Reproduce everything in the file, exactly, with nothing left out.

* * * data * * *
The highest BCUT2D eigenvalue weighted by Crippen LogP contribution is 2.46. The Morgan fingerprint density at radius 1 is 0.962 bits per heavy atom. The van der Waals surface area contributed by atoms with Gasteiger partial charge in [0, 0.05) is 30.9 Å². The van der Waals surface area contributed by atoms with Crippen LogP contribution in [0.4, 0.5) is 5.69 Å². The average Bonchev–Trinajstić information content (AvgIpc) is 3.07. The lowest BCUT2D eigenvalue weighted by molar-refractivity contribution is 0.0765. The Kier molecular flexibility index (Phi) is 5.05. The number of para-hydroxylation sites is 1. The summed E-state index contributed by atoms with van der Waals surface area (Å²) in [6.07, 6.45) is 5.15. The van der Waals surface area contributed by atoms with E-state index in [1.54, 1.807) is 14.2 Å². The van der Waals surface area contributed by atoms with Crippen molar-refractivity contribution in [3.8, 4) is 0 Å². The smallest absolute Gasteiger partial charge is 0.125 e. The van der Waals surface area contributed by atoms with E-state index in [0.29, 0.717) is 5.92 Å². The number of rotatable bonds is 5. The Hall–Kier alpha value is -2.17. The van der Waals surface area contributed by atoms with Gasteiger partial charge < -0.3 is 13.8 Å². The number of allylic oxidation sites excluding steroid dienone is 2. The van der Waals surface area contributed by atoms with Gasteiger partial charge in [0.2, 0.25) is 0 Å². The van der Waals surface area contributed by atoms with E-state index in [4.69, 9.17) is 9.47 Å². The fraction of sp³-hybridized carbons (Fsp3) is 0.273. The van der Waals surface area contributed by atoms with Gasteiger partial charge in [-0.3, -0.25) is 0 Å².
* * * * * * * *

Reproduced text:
The highest BCUT2D eigenvalue weighted by Crippen LogP contribution is 2.46. The Morgan fingerprint density at radius 1 is 0.962 bits per heavy atom. The van der Waals surface area contributed by atoms with Gasteiger partial charge in [0, 0.05) is 30.9 Å². The van der Waals surface area contributed by atoms with Crippen LogP contribution in [0.4, 0.5) is 5.69 Å². The average Bonchev–Trinajstić information content (AvgIpc) is 3.07. The lowest BCUT2D eigenvalue weighted by molar-refractivity contribution is 0.0765. The Kier molecular flexibility index (Phi) is 5.05. The number of para-hydroxylation sites is 1. The summed E-state index contributed by atoms with van der Waals surface area (Å²) in [6.07, 6.45) is 5.15. The van der Waals surface area contributed by atoms with E-state index in [1.54, 1.807) is 14.2 Å². The van der Waals surface area contributed by atoms with Crippen molar-refractivity contribution in [3.8, 4) is 0 Å². The smallest absolute Gasteiger partial charge is 0.125 e. The van der Waals surface area contributed by atoms with E-state index in [0.29, 0.717) is 5.92 Å². The number of rotatable bonds is 5. The Hall–Kier alpha value is -2.17. The van der Waals surface area contributed by atoms with Gasteiger partial charge < -0.3 is 13.8 Å². The number of allylic oxidation sites excluding steroid dienone is 2. The van der Waals surface area contributed by atoms with Gasteiger partial charge in [0.2, 0.25) is 0 Å². The van der Waals surface area contributed by atoms with E-state index in [4.69, 9.17) is 9.47 Å². The fraction of sp³-hybridized carbons (Fsp3) is 0.273. The van der Waals surface area contributed by atoms with Gasteiger partial charge in [-0.3, -0.25) is 0 Å².